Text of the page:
Shares in WPP dropped like a stone on Thursday morning as the business revealed that the first year of its turnaround plans had not produced quite what analysts were looking for.
The advertising giant said its most-watched measure of revenue, which removes pass-through costs, fell 0.3% to £10.8 billion.
On this it made profit before tax of £982 million, a 22% drop.
Shares fell by not much less, dropping as much as 17% at one point on Thursday morning. They later regained some ground to be 14% down.
Like-for-like revenue dropped 1.9% in the last four months of the year, a worse result than investors had been hoping for.
WPP also said that revenue will remain flat in 2020, even before taking into account the possible impact of coronavirus.
David Madden, an analyst at CMC Markets, said: “WPP shares are down today after the firm revealed a 1.9% fall in like-for-like (LFL) net sales in the last quarter, and the group now expects annual LFL net sales to be flat on the year – which would be lower than previous forecasts.”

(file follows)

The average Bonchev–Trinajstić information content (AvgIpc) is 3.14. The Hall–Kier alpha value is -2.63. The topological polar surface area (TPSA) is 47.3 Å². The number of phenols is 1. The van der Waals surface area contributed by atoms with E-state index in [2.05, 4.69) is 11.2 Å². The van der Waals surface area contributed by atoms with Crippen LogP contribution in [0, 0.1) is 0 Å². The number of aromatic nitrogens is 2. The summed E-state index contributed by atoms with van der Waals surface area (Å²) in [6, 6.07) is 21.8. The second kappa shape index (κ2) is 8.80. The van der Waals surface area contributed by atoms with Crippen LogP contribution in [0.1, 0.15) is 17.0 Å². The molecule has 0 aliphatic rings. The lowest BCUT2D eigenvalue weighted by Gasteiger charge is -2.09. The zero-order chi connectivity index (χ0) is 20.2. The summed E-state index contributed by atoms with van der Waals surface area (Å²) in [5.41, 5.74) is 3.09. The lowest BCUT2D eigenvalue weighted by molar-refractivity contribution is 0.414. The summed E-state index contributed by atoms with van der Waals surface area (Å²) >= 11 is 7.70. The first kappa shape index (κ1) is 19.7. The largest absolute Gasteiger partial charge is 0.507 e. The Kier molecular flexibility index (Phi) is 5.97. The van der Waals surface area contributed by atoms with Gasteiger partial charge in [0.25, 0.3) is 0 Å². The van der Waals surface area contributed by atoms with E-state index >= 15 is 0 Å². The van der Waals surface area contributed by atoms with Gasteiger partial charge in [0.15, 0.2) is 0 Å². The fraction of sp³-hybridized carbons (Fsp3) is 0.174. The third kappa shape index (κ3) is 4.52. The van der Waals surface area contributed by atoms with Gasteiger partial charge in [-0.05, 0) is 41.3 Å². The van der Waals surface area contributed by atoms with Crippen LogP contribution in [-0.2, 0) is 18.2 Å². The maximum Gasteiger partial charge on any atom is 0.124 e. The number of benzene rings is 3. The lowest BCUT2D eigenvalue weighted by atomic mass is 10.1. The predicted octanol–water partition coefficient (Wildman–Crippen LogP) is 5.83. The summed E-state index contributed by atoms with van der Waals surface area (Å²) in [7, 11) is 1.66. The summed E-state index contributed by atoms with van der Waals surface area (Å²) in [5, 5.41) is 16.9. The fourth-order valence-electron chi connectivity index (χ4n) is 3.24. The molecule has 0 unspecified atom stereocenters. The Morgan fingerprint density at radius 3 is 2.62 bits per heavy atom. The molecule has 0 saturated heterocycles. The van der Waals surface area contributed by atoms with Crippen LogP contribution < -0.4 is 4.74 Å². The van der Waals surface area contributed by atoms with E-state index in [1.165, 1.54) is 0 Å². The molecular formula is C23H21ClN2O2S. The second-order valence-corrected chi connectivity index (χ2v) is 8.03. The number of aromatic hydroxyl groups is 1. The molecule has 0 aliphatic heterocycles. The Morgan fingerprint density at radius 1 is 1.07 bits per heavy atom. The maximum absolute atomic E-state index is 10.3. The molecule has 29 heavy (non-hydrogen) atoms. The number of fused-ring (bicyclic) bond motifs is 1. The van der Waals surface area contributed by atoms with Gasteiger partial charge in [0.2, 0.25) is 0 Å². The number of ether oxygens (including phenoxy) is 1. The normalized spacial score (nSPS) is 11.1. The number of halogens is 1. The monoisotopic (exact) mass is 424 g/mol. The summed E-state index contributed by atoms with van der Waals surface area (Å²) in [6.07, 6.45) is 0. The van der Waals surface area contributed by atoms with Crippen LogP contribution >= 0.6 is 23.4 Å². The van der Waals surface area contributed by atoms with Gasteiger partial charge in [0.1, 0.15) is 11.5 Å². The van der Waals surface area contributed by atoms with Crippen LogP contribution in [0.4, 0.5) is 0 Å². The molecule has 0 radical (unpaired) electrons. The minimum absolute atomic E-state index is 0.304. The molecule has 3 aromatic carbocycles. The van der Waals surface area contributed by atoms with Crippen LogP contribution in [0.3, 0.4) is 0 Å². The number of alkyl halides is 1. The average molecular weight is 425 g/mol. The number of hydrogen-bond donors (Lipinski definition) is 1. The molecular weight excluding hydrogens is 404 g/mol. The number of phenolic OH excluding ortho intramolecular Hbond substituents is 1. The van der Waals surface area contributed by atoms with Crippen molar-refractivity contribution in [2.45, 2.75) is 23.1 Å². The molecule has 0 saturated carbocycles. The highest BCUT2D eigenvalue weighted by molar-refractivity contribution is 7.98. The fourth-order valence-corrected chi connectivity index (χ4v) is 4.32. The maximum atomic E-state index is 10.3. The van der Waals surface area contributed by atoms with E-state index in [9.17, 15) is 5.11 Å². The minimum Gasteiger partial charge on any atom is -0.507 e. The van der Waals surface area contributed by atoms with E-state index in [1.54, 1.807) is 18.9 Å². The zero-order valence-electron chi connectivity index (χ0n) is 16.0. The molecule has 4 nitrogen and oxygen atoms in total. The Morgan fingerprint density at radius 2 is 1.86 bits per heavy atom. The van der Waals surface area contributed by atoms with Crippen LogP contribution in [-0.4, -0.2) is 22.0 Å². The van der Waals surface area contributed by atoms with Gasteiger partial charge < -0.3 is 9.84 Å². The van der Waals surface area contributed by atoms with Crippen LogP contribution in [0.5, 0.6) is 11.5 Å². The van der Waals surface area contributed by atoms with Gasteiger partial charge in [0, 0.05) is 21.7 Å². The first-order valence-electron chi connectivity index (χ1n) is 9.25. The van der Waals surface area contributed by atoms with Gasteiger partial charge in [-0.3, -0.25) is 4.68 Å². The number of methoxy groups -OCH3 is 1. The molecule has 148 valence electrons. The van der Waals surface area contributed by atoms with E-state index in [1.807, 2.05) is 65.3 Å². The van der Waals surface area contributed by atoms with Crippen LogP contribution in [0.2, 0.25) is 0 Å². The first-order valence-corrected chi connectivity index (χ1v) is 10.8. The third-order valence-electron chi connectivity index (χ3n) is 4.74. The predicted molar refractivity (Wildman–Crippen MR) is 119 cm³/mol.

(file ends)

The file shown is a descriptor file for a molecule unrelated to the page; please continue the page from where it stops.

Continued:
Last year was the first of a three-year turnaround plan which was launched by WPP’s new management after founder and former chief executive Sir Martin Sorrell quit amid a scandal over whether he spent company money on a prostitute.
Earlier this week, Sir Martin announced that he was divorcing his second wife, Cristiana.
Despite investors’ disappointment, chief executive Mark Read saw a positive side to the results.
“Thanks to the hard work of all our colleagues we have made substantial progress in a short period of time,” he said.
“Our new offer of creativity powered by technology has resonated with clients, as we’ve seen in good retention rates and important wins.”
He added that the second half was better than the first.
Chris Daly, chief executive of the Chartered Institute of Marketing, said: “The opportunity for WPP is significant, particularly given that marketing budgets have increased for the first since since January 2019, according to the latest IPA Bellwether Report.
“However, to take advantage of this, the agency must do better to convince investors of its ability to keep pace with dynamic shifts in the industry.”
The 2020 outlook does not take into account the potential effects of coronavirus, WPP said.